1993 29c American Sign Language

# 2783-84 - 1993 29c American Sign Language

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U.S. #2783-84
1993 American Sign Language

 

  • Brings awareness to the deaf and hard-of-hearing community as well as one of the ways they communicate – American Sign Language
  • One of two stamps in the American Sign Language set
  • Only the second time in 12 years the USPS issued a se-tenant pair of stamps
  • Issue date moved from August to September to coincide with Deaf Awareness week

 

Stamp Category:  Commemorative
Set:  American Sign Language
Value:  29¢, First Class Mail Rate
First Day of Issue:  September 20, 1993
First Day City:  Burbank, California
Quantity Issued:  83,680,000
Printed by:  Stamp Venturers (printed in Richmond, Virginia, perforated in Milwaukee, Wisconsin)
Printing Method:  Photogravure (webfed gravure press)
Format:  Pane of 20 (square, 4 across, 5 down)
Perforations:  11.6 (sheetfed stroke perforator)
Tagging:  Prephosphored paper

Why the stamps were issued:  To satisfy the National Institute on Deafness and other Communication Disorders (NIDCD), the National Association of the Deaf (NAD), and the American Postal Workers Union (APWU), all of whom had been advocating for the production of an American Sign Language stamp (although the NAD was unaware the American Sign Language stamps were in the works – they had been advocating for the release of a Love stamp picturing the American Sign Language sign for “I Love You”).  Only one stamp was planned originally, before the decision was made to create two.

The set was originally supposed to be a single design, but there ended up being two designs the NIDCD and APWU liked.  USPS project manager Elizabeth Altobell said “The two designs worked together so well… I don’t think Chris Calle had intended it that way, but when we started looking at them side by side on the table, each with a blue background, we asked:  ‘Why do we have to choose one design when we can do two?’”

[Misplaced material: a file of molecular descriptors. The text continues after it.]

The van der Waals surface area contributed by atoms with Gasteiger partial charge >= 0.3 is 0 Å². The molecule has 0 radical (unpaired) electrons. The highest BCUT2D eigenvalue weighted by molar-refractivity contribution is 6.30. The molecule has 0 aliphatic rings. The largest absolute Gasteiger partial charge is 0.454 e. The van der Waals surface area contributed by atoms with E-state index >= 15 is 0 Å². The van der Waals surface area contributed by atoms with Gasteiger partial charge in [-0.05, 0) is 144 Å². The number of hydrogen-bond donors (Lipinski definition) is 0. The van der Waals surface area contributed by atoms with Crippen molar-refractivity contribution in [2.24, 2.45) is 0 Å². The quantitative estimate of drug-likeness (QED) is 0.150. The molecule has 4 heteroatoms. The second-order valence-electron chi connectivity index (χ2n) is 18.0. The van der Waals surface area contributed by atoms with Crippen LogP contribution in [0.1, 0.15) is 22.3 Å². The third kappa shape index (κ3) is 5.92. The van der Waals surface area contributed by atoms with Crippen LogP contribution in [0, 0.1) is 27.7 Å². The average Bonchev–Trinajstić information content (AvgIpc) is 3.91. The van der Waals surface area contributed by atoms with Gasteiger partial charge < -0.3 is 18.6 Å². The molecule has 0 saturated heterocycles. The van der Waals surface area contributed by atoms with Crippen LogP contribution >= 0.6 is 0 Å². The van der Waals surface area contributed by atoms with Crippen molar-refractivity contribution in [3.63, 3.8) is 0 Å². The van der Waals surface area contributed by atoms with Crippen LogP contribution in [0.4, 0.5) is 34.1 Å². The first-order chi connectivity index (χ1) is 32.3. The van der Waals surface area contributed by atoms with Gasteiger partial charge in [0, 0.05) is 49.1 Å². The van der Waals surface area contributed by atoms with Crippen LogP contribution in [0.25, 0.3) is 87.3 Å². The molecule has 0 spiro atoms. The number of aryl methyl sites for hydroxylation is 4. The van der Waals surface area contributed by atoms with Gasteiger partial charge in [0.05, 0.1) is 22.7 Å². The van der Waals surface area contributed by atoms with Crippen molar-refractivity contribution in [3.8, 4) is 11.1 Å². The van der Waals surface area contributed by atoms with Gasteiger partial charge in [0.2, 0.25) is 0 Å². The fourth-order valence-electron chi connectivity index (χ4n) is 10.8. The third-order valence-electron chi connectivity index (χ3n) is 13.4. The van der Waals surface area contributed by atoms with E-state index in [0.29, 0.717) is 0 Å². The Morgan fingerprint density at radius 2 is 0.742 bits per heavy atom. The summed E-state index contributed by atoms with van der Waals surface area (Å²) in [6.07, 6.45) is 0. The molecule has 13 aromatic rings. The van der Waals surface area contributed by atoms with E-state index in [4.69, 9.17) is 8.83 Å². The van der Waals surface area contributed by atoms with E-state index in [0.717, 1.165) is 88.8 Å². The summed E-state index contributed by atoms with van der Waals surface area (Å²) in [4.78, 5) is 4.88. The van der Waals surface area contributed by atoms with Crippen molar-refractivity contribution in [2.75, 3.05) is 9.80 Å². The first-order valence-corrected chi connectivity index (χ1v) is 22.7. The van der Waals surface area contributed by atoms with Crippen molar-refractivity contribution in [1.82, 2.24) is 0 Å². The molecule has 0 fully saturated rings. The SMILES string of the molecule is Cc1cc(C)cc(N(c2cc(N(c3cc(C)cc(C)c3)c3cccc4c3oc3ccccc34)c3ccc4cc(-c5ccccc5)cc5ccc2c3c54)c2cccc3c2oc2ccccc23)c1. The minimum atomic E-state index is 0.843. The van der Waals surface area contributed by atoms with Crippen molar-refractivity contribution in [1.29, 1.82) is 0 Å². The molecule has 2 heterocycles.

About the stamp designs:  The NIDCD gave the USPS a number of reference materials for use in creating the American Sign Language stamp designs.  Art director Richard Sheaff and artist Christopher Calle worked together to create several sketches and captions.  One design pictures a woman signing “I love you” to her baby.  The caption reads “Early Deaf Communication.”  The other pictures a hand signing “I love you.”  Calle created the final designs with a combination of watercolors, colored pencils, and dyes.

Special design details:  The image of the first stamp was based on a photograph from Jerry Masbashav of his wife and newborn son, both of whom were deaf.  The exact details of the woman and baby on the stamp were changed extensively to avoid the issue of picturing a living person.


The image of the second stamp came from Calle’s observation of several friends whom he asked to sign “I Love You” for his reference.  Calle would have used his own hand as reference, but could only make the sign with his right (dominant/drawing) hand, “When I try it with my left hand, my two middle fingers kind of criss-cross… And when I have them straight down, my pinky won’t go straight up.  I literally would have to hold it up with my right hand.”

First Day City:  Both American Sign Language stamps were issued in Burbank, California, the location of TRIPOD, a program putting deaf and hearing students in the same classes in public schools.  The program is a form of “bilingual” learning as all students use sign language whether they are deaf or hearing.

History the stamp represents:  In the mid-18th century, Frenchman Charles Michel became the first educator to develop a system of spelling out words with a manual alphabet and using simple signs to express whole concepts.  From his system developed the French Sign Language, a precursor of American Sign Language (ASL).  The third most common language in the United States, ASL is used by hundreds of thousands of deaf people in the US and Canada to express their ideas, thoughts, and emotions. 

One such frequently used sign is the “I Love You” sign, which actually combines three letters – I, L, and Y – from the manual alphabet (where finger position represents each letter of the alphabet) to form one sign.